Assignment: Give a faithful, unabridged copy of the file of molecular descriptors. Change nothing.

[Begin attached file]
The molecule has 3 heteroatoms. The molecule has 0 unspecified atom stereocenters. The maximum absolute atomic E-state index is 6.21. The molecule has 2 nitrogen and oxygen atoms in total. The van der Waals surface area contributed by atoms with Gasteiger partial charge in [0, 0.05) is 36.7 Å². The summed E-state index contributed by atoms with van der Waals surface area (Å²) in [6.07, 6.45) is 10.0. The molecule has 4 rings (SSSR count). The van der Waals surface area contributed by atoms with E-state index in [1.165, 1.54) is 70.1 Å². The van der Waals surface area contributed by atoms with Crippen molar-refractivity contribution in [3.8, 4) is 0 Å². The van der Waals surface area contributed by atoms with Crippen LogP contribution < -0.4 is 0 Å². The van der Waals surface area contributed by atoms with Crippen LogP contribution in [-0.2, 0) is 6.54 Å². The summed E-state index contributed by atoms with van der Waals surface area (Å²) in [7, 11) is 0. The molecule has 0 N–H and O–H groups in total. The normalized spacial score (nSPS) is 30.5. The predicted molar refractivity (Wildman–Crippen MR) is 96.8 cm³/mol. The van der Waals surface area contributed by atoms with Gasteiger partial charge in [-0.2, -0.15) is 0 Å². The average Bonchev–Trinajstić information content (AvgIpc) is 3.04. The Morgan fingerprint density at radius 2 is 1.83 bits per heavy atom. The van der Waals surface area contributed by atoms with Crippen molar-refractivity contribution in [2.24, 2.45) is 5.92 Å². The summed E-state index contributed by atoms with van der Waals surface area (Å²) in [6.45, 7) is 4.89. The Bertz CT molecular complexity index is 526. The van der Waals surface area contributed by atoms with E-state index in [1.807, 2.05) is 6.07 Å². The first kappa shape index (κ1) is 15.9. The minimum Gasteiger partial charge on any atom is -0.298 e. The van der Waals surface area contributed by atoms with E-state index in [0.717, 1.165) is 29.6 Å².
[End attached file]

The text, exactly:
The molecule has 3 heteroatoms. The molecule has 0 unspecified atom stereocenters. The maximum absolute atomic E-state index is 6.21. The molecule has 2 nitrogen and oxygen atoms in total. The van der Waals surface area contributed by atoms with Gasteiger partial charge in [0, 0.05) is 36.7 Å². The summed E-state index contributed by atoms with van der Waals surface area (Å²) in [6.07, 6.45) is 10.0. The molecule has 4 rings (SSSR count). The van der Waals surface area contributed by atoms with E-state index in [1.165, 1.54) is 70.1 Å². The van der Waals surface area contributed by atoms with Crippen molar-refractivity contribution in [3.8, 4) is 0 Å². The van der Waals surface area contributed by atoms with Crippen LogP contribution < -0.4 is 0 Å². The van der Waals surface area contributed by atoms with Crippen LogP contribution in [-0.2, 0) is 6.54 Å². The summed E-state index contributed by atoms with van der Waals surface area (Å²) in [7, 11) is 0. The molecule has 0 N–H and O–H groups in total. The normalized spacial score (nSPS) is 30.5. The predicted molar refractivity (Wildman–Crippen MR) is 96.8 cm³/mol. The van der Waals surface area contributed by atoms with Gasteiger partial charge in [-0.2, -0.15) is 0 Å². The average Bonchev–Trinajstić information content (AvgIpc) is 3.04. The Morgan fingerprint density at radius 2 is 1.83 bits per heavy atom. The van der Waals surface area contributed by atoms with Crippen molar-refractivity contribution in [2.24, 2.45) is 5.92 Å². The summed E-state index contributed by atoms with van der Waals surface area (Å²) in [6.45, 7) is 4.89. The Bertz CT molecular complexity index is 526. The van der Waals surface area contributed by atoms with E-state index in [1.807, 2.05) is 6.07 Å². The first kappa shape index (κ1) is 15.9. The minimum Gasteiger partial charge on any atom is -0.298 e. The van der Waals surface area contributed by atoms with E-state index in [0.717, 1.165) is 29.6 Å².